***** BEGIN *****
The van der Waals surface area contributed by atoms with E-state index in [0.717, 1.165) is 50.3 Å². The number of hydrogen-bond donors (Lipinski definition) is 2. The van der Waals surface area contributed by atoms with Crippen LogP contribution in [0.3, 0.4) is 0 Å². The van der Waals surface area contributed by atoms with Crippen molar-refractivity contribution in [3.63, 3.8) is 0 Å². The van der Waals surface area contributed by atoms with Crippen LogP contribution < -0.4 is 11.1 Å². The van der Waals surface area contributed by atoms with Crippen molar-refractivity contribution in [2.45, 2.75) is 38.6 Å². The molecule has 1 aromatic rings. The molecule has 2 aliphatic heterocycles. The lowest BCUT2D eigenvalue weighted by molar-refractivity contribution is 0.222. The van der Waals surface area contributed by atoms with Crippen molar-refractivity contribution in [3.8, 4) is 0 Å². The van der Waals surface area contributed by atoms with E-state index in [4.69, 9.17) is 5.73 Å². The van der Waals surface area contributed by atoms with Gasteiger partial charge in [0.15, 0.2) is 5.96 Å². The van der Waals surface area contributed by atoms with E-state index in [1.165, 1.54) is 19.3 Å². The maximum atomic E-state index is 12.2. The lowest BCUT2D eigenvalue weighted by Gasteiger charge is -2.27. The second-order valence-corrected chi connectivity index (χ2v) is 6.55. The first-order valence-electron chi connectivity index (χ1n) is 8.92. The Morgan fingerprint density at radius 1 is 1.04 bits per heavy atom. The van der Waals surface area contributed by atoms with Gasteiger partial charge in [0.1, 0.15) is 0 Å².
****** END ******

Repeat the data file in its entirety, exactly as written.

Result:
The van der Waals surface area contributed by atoms with E-state index in [0.717, 1.165) is 50.3 Å². The number of hydrogen-bond donors (Lipinski definition) is 2. The van der Waals surface area contributed by atoms with Crippen LogP contribution in [0.3, 0.4) is 0 Å². The van der Waals surface area contributed by atoms with Crippen molar-refractivity contribution in [3.63, 3.8) is 0 Å². The van der Waals surface area contributed by atoms with Crippen LogP contribution < -0.4 is 11.1 Å². The van der Waals surface area contributed by atoms with Crippen molar-refractivity contribution in [2.45, 2.75) is 38.6 Å². The molecule has 1 aromatic rings. The molecule has 2 aliphatic heterocycles. The lowest BCUT2D eigenvalue weighted by molar-refractivity contribution is 0.222. The van der Waals surface area contributed by atoms with Crippen molar-refractivity contribution in [3.8, 4) is 0 Å². The van der Waals surface area contributed by atoms with E-state index in [4.69, 9.17) is 5.73 Å². The van der Waals surface area contributed by atoms with Gasteiger partial charge in [0.15, 0.2) is 5.96 Å². The van der Waals surface area contributed by atoms with E-state index in [1.165, 1.54) is 19.3 Å². The maximum atomic E-state index is 12.2. The lowest BCUT2D eigenvalue weighted by Gasteiger charge is -2.27. The second-order valence-corrected chi connectivity index (χ2v) is 6.55. The first-order valence-electron chi connectivity index (χ1n) is 8.92. The Morgan fingerprint density at radius 1 is 1.04 bits per heavy atom. The van der Waals surface area contributed by atoms with Gasteiger partial charge in [0.1, 0.15) is 0 Å².